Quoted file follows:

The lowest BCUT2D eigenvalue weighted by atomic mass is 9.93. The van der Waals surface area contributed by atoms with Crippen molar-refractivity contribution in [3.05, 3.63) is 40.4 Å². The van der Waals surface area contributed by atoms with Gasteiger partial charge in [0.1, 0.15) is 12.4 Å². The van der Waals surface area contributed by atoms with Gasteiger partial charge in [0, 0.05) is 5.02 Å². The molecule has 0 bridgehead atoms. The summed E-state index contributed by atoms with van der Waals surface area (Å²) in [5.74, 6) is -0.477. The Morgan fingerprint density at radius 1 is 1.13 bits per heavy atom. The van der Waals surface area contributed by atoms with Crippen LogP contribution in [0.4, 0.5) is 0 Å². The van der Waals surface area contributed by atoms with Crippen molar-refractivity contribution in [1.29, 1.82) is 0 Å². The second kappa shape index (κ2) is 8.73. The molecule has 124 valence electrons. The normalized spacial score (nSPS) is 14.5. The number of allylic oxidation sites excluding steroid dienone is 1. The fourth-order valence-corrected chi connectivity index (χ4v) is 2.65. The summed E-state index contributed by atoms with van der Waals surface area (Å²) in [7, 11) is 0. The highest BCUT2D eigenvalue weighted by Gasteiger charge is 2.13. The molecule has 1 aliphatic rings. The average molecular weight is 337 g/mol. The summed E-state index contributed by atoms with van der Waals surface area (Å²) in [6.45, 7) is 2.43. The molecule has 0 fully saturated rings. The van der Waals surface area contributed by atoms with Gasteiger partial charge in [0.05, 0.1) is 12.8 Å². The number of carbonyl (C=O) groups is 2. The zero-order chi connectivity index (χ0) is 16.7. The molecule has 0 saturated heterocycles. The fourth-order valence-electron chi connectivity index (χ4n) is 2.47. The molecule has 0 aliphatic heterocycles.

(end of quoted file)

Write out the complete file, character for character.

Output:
The lowest BCUT2D eigenvalue weighted by atomic mass is 9.93. The van der Waals surface area contributed by atoms with Crippen molar-refractivity contribution in [3.05, 3.63) is 40.4 Å². The van der Waals surface area contributed by atoms with Gasteiger partial charge in [0.1, 0.15) is 12.4 Å². The van der Waals surface area contributed by atoms with Gasteiger partial charge in [0, 0.05) is 5.02 Å². The molecule has 0 bridgehead atoms. The summed E-state index contributed by atoms with van der Waals surface area (Å²) in [5.74, 6) is -0.477. The Morgan fingerprint density at radius 1 is 1.13 bits per heavy atom. The van der Waals surface area contributed by atoms with Crippen LogP contribution in [0.4, 0.5) is 0 Å². The van der Waals surface area contributed by atoms with Crippen molar-refractivity contribution in [1.29, 1.82) is 0 Å². The second kappa shape index (κ2) is 8.73. The molecule has 124 valence electrons. The normalized spacial score (nSPS) is 14.5. The number of allylic oxidation sites excluding steroid dienone is 1. The fourth-order valence-corrected chi connectivity index (χ4v) is 2.65. The summed E-state index contributed by atoms with van der Waals surface area (Å²) in [7, 11) is 0. The highest BCUT2D eigenvalue weighted by Gasteiger charge is 2.13. The molecule has 1 aliphatic rings. The average molecular weight is 337 g/mol. The summed E-state index contributed by atoms with van der Waals surface area (Å²) in [6.45, 7) is 2.43. The molecule has 0 fully saturated rings. The van der Waals surface area contributed by atoms with Gasteiger partial charge in [0.05, 0.1) is 12.8 Å². The number of carbonyl (C=O) groups is 2. The zero-order chi connectivity index (χ0) is 16.7. The molecule has 0 saturated heterocycles. The fourth-order valence-electron chi connectivity index (χ4n) is 2.47. The molecule has 0 aliphatic heterocycles.